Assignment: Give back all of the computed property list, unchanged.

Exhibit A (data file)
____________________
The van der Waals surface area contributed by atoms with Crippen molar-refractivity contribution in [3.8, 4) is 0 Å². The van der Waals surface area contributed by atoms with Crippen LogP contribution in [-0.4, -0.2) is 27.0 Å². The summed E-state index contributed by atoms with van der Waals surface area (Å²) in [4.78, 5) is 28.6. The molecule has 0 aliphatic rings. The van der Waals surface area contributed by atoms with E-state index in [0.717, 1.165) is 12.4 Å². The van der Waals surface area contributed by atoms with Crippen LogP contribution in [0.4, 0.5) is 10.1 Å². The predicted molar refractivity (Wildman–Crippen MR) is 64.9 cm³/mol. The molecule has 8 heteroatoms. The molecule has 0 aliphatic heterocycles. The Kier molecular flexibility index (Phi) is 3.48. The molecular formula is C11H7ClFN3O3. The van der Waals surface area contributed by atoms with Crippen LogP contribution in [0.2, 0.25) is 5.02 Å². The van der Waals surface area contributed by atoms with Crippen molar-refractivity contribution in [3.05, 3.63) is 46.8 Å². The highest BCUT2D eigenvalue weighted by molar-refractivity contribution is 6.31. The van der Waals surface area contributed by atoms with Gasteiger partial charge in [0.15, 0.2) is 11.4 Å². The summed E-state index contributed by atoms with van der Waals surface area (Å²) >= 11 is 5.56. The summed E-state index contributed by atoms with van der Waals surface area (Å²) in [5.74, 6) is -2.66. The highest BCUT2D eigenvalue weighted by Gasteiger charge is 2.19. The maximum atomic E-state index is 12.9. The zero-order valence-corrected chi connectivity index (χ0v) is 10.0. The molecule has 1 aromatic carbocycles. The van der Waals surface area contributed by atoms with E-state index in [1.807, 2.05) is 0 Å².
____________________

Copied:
The van der Waals surface area contributed by atoms with Crippen molar-refractivity contribution in [3.8, 4) is 0 Å². The van der Waals surface area contributed by atoms with Crippen LogP contribution in [-0.4, -0.2) is 27.0 Å². The summed E-state index contributed by atoms with van der Waals surface area (Å²) in [4.78, 5) is 28.6. The molecule has 0 aliphatic rings. The van der Waals surface area contributed by atoms with E-state index in [0.717, 1.165) is 12.4 Å². The van der Waals surface area contributed by atoms with Crippen LogP contribution in [0.4, 0.5) is 10.1 Å². The predicted molar refractivity (Wildman–Crippen MR) is 64.9 cm³/mol. The molecule has 8 heteroatoms. The molecule has 0 aliphatic heterocycles. The Kier molecular flexibility index (Phi) is 3.48. The molecular formula is C11H7ClFN3O3. The van der Waals surface area contributed by atoms with Crippen LogP contribution in [0.2, 0.25) is 5.02 Å². The van der Waals surface area contributed by atoms with Crippen molar-refractivity contribution in [3.05, 3.63) is 46.8 Å². The highest BCUT2D eigenvalue weighted by molar-refractivity contribution is 6.31. The van der Waals surface area contributed by atoms with Gasteiger partial charge in [0.15, 0.2) is 11.4 Å². The summed E-state index contributed by atoms with van der Waals surface area (Å²) >= 11 is 5.56. The summed E-state index contributed by atoms with van der Waals surface area (Å²) in [5.74, 6) is -2.66. The highest BCUT2D eigenvalue weighted by Gasteiger charge is 2.19. The maximum atomic E-state index is 12.9. The zero-order valence-corrected chi connectivity index (χ0v) is 10.0. The molecule has 1 aromatic carbocycles. The van der Waals surface area contributed by atoms with E-state index in [1.807, 2.05) is 0 Å².